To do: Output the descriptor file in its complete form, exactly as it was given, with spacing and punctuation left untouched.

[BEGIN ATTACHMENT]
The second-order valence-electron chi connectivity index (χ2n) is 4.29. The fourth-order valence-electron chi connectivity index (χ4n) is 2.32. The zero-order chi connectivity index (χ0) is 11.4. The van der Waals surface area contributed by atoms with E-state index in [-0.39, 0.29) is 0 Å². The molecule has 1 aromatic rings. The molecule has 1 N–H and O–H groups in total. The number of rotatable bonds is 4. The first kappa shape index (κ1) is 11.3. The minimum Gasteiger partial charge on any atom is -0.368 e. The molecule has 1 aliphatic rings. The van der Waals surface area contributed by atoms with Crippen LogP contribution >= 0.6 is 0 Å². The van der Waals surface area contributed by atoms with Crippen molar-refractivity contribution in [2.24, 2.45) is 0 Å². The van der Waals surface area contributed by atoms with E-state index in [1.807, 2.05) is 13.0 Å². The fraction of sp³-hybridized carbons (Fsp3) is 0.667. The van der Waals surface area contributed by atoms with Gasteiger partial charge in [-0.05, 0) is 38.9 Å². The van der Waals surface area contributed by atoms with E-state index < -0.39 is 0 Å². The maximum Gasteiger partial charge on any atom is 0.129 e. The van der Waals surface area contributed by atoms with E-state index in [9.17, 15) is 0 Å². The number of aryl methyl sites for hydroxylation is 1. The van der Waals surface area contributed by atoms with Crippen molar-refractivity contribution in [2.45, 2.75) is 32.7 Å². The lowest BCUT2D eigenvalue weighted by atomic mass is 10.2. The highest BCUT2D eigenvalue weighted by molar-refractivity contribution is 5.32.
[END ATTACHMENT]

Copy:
The second-order valence-electron chi connectivity index (χ2n) is 4.29. The fourth-order valence-electron chi connectivity index (χ4n) is 2.32. The zero-order chi connectivity index (χ0) is 11.4. The van der Waals surface area contributed by atoms with E-state index in [-0.39, 0.29) is 0 Å². The molecule has 1 aromatic rings. The molecule has 1 N–H and O–H groups in total. The number of rotatable bonds is 4. The first kappa shape index (κ1) is 11.3. The minimum Gasteiger partial charge on any atom is -0.368 e. The molecule has 1 aliphatic rings. The van der Waals surface area contributed by atoms with Crippen LogP contribution >= 0.6 is 0 Å². The van der Waals surface area contributed by atoms with Crippen molar-refractivity contribution in [2.24, 2.45) is 0 Å². The van der Waals surface area contributed by atoms with E-state index in [1.807, 2.05) is 13.0 Å². The fraction of sp³-hybridized carbons (Fsp3) is 0.667. The van der Waals surface area contributed by atoms with Gasteiger partial charge in [-0.05, 0) is 38.9 Å². The van der Waals surface area contributed by atoms with E-state index < -0.39 is 0 Å². The maximum Gasteiger partial charge on any atom is 0.129 e. The van der Waals surface area contributed by atoms with E-state index in [9.17, 15) is 0 Å². The number of aryl methyl sites for hydroxylation is 1. The van der Waals surface area contributed by atoms with Crippen molar-refractivity contribution in [2.45, 2.75) is 32.7 Å². The lowest BCUT2D eigenvalue weighted by atomic mass is 10.2. The highest BCUT2D eigenvalue weighted by molar-refractivity contribution is 5.32.